Mark Bustos has traveled all over the world cutting homeless people's hair and knows that the joy a fresh haircut can bring is universal.
The celebrity hairstylist spends his Sundays walking around New York City offering his services to those who look like they could use a little boost of confidence — and sometimes, an extreme makeover.
"Even if you can't communicate verbally, there's just this understanding of how to give and receive a haircut," Bustos, 32, said. "And everyone has a tremendous sense of gratitude for my simple service."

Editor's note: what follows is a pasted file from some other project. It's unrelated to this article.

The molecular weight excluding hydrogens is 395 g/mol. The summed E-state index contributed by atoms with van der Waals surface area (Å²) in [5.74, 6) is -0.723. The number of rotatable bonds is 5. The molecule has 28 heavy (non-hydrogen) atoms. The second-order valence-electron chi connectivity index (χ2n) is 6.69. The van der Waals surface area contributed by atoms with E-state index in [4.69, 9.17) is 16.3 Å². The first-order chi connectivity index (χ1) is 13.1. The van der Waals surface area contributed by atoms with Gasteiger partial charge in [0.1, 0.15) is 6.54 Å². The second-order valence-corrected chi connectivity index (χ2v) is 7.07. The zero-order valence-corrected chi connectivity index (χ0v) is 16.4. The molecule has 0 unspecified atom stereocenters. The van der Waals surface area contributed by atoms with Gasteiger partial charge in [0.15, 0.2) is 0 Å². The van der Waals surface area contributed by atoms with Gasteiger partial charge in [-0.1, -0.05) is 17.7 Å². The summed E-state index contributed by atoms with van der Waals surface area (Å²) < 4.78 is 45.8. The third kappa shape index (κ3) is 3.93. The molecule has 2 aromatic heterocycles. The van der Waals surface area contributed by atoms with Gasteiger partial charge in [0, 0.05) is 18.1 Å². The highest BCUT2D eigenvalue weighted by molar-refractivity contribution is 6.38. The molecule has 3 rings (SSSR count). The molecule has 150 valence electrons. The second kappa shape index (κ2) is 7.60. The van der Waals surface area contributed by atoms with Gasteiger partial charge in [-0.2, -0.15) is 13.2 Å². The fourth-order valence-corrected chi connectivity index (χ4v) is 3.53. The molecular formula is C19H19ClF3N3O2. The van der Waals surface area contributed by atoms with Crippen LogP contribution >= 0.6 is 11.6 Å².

Walking through the streets, we met 53-year-old Neil Thomas, who was preparing to take a 10-hour bus ride back to Toronto after almost two years of roughing it on the streets of New York. It was apparent that he hadn't had a haircut since his move.
Thomas, who knows all too well what it's like to help people, voiced how thankful he was for Bustos' services several times. It wasn't long ago that he was on the other side, dressing and feeding hospital patients as a nurse's assistant. But he now feels too weak to return to the job, so instead plans on driving taxi cabs when he gets back home.
"This haircut made a world's difference," Thomas told me as we sat outside the front door of the Bowery Mission, a nonprofit organization dedicated to helping homeless people and those in poverty. "It definitely solidified my decision to move back home."